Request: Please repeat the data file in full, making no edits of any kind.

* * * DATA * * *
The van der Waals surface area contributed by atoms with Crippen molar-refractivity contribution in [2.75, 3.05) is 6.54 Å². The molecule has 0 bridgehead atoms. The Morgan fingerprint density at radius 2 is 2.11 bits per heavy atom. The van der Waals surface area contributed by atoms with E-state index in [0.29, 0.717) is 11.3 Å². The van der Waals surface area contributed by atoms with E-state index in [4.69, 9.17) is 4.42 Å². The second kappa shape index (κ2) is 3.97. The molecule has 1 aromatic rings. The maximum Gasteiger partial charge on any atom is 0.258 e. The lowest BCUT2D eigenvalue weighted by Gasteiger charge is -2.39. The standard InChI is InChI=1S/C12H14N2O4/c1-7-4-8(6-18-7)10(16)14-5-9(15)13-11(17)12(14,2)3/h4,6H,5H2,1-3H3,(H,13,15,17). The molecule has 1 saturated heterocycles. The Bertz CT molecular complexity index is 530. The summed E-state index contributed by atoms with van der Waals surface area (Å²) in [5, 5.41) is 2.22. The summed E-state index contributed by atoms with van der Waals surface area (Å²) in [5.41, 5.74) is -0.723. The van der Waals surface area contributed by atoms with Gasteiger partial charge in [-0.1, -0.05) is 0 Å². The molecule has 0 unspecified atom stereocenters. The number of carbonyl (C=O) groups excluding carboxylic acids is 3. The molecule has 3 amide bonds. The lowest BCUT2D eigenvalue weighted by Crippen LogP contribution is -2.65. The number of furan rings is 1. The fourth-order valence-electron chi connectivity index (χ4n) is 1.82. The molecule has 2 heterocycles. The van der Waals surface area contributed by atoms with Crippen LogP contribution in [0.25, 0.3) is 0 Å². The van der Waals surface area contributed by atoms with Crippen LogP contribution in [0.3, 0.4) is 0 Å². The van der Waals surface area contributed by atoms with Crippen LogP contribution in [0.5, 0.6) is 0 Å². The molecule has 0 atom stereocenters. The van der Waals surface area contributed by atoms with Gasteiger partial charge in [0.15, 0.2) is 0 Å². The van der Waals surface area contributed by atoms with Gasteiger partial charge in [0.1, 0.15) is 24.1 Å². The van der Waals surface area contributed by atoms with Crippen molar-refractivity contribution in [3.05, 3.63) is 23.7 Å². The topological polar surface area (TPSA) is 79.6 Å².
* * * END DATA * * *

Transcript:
The van der Waals surface area contributed by atoms with Crippen molar-refractivity contribution in [2.75, 3.05) is 6.54 Å². The molecule has 0 bridgehead atoms. The Morgan fingerprint density at radius 2 is 2.11 bits per heavy atom. The van der Waals surface area contributed by atoms with E-state index in [0.29, 0.717) is 11.3 Å². The van der Waals surface area contributed by atoms with E-state index in [4.69, 9.17) is 4.42 Å². The second kappa shape index (κ2) is 3.97. The molecule has 1 aromatic rings. The maximum Gasteiger partial charge on any atom is 0.258 e. The lowest BCUT2D eigenvalue weighted by Gasteiger charge is -2.39. The standard InChI is InChI=1S/C12H14N2O4/c1-7-4-8(6-18-7)10(16)14-5-9(15)13-11(17)12(14,2)3/h4,6H,5H2,1-3H3,(H,13,15,17). The molecule has 1 saturated heterocycles. The Bertz CT molecular complexity index is 530. The summed E-state index contributed by atoms with van der Waals surface area (Å²) in [5, 5.41) is 2.22. The summed E-state index contributed by atoms with van der Waals surface area (Å²) in [5.41, 5.74) is -0.723. The van der Waals surface area contributed by atoms with Gasteiger partial charge in [-0.1, -0.05) is 0 Å². The molecule has 0 unspecified atom stereocenters. The number of carbonyl (C=O) groups excluding carboxylic acids is 3. The molecule has 3 amide bonds. The lowest BCUT2D eigenvalue weighted by Crippen LogP contribution is -2.65. The number of furan rings is 1. The fourth-order valence-electron chi connectivity index (χ4n) is 1.82. The molecule has 2 heterocycles. The van der Waals surface area contributed by atoms with Crippen LogP contribution in [0.25, 0.3) is 0 Å². The van der Waals surface area contributed by atoms with Crippen LogP contribution in [0.3, 0.4) is 0 Å². The van der Waals surface area contributed by atoms with Crippen LogP contribution in [0.5, 0.6) is 0 Å². The molecule has 0 atom stereocenters. The van der Waals surface area contributed by atoms with Gasteiger partial charge in [0.15, 0.2) is 0 Å². The van der Waals surface area contributed by atoms with Gasteiger partial charge in [0.1, 0.15) is 24.1 Å². The van der Waals surface area contributed by atoms with Crippen molar-refractivity contribution in [3.05, 3.63) is 23.7 Å². The topological polar surface area (TPSA) is 79.6 Å².